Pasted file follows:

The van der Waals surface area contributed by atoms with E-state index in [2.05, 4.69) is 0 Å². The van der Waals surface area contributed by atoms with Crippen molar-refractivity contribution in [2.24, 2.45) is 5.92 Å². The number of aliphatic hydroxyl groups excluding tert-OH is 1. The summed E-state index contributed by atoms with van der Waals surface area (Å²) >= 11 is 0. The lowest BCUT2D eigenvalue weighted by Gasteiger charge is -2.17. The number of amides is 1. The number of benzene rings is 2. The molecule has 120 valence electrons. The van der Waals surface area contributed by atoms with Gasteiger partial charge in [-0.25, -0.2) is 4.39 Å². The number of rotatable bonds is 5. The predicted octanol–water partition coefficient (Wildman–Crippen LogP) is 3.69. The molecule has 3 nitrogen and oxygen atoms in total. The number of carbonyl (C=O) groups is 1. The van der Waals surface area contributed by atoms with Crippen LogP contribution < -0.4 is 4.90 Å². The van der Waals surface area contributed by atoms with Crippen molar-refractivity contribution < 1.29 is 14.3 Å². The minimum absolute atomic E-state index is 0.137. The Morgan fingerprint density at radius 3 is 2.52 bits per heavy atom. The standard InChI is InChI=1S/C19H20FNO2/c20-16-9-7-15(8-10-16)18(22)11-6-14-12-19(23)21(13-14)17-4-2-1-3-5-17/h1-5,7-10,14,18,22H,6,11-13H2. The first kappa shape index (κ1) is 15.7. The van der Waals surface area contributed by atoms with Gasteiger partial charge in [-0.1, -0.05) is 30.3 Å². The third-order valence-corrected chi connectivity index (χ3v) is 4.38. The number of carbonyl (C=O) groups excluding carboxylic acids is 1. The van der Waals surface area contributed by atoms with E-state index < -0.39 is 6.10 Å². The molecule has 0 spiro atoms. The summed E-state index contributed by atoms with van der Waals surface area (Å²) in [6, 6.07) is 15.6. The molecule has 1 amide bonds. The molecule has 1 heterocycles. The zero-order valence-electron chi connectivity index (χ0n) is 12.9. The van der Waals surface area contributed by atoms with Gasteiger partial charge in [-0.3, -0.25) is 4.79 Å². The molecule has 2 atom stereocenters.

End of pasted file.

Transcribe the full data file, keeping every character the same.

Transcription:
The van der Waals surface area contributed by atoms with E-state index in [2.05, 4.69) is 0 Å². The van der Waals surface area contributed by atoms with Crippen molar-refractivity contribution in [2.24, 2.45) is 5.92 Å². The number of aliphatic hydroxyl groups excluding tert-OH is 1. The summed E-state index contributed by atoms with van der Waals surface area (Å²) >= 11 is 0. The lowest BCUT2D eigenvalue weighted by Gasteiger charge is -2.17. The number of amides is 1. The number of benzene rings is 2. The molecule has 120 valence electrons. The van der Waals surface area contributed by atoms with Gasteiger partial charge in [-0.25, -0.2) is 4.39 Å². The number of rotatable bonds is 5. The predicted octanol–water partition coefficient (Wildman–Crippen LogP) is 3.69. The molecule has 3 nitrogen and oxygen atoms in total. The number of carbonyl (C=O) groups is 1. The van der Waals surface area contributed by atoms with Crippen LogP contribution < -0.4 is 4.90 Å². The van der Waals surface area contributed by atoms with Crippen molar-refractivity contribution < 1.29 is 14.3 Å². The minimum absolute atomic E-state index is 0.137. The Morgan fingerprint density at radius 3 is 2.52 bits per heavy atom. The standard InChI is InChI=1S/C19H20FNO2/c20-16-9-7-15(8-10-16)18(22)11-6-14-12-19(23)21(13-14)17-4-2-1-3-5-17/h1-5,7-10,14,18,22H,6,11-13H2. The first kappa shape index (κ1) is 15.7. The van der Waals surface area contributed by atoms with Gasteiger partial charge in [-0.1, -0.05) is 30.3 Å². The third-order valence-corrected chi connectivity index (χ3v) is 4.38. The number of carbonyl (C=O) groups excluding carboxylic acids is 1. The van der Waals surface area contributed by atoms with E-state index < -0.39 is 6.10 Å². The molecule has 0 spiro atoms. The summed E-state index contributed by atoms with van der Waals surface area (Å²) in [6, 6.07) is 15.6. The molecule has 1 amide bonds. The molecule has 1 heterocycles. The zero-order valence-electron chi connectivity index (χ0n) is 12.9. The van der Waals surface area contributed by atoms with Gasteiger partial charge in [-0.3, -0.25) is 4.79 Å². The molecule has 2 atom stereocenters.